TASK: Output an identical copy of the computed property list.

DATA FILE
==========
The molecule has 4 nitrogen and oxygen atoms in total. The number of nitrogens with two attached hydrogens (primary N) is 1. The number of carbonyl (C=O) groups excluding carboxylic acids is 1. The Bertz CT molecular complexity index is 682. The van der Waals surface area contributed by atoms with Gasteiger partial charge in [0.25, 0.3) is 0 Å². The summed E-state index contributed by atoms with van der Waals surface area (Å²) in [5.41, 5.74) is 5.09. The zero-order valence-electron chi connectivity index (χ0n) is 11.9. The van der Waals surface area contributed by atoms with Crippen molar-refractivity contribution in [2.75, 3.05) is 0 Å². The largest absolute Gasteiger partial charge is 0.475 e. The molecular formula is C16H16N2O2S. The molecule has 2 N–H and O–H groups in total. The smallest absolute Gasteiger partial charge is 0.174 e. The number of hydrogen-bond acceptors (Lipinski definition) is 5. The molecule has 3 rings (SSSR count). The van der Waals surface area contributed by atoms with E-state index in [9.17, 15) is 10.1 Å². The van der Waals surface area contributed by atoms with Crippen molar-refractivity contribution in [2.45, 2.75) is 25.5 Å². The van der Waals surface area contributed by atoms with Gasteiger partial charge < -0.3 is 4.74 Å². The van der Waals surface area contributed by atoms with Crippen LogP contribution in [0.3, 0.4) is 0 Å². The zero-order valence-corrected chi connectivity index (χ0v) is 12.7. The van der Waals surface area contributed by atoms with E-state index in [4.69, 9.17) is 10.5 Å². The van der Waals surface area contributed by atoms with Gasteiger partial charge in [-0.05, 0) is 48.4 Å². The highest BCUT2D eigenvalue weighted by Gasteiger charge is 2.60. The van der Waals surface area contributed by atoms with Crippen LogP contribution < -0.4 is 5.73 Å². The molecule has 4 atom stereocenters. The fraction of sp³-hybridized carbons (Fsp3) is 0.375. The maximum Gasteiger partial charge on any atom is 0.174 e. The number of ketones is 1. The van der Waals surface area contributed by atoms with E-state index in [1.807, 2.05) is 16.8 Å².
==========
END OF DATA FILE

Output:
The molecule has 4 nitrogen and oxygen atoms in total. The number of nitrogens with two attached hydrogens (primary N) is 1. The number of carbonyl (C=O) groups excluding carboxylic acids is 1. The Bertz CT molecular complexity index is 682. The van der Waals surface area contributed by atoms with Gasteiger partial charge in [0.25, 0.3) is 0 Å². The summed E-state index contributed by atoms with van der Waals surface area (Å²) in [5.41, 5.74) is 5.09. The zero-order valence-electron chi connectivity index (χ0n) is 11.9. The van der Waals surface area contributed by atoms with Crippen molar-refractivity contribution in [2.75, 3.05) is 0 Å². The largest absolute Gasteiger partial charge is 0.475 e. The molecular formula is C16H16N2O2S. The molecule has 2 N–H and O–H groups in total. The smallest absolute Gasteiger partial charge is 0.174 e. The number of hydrogen-bond acceptors (Lipinski definition) is 5. The molecule has 3 rings (SSSR count). The van der Waals surface area contributed by atoms with E-state index in [9.17, 15) is 10.1 Å². The van der Waals surface area contributed by atoms with Crippen molar-refractivity contribution in [2.45, 2.75) is 25.5 Å². The van der Waals surface area contributed by atoms with Gasteiger partial charge < -0.3 is 4.74 Å². The van der Waals surface area contributed by atoms with Crippen LogP contribution in [0.3, 0.4) is 0 Å². The zero-order valence-corrected chi connectivity index (χ0v) is 12.7. The van der Waals surface area contributed by atoms with E-state index in [4.69, 9.17) is 10.5 Å². The van der Waals surface area contributed by atoms with Gasteiger partial charge in [-0.05, 0) is 48.4 Å². The highest BCUT2D eigenvalue weighted by Gasteiger charge is 2.60. The van der Waals surface area contributed by atoms with Crippen LogP contribution < -0.4 is 5.73 Å². The molecule has 4 atom stereocenters. The fraction of sp³-hybridized carbons (Fsp3) is 0.375. The maximum Gasteiger partial charge on any atom is 0.174 e. The number of ketones is 1. The van der Waals surface area contributed by atoms with E-state index in [1.807, 2.05) is 16.8 Å².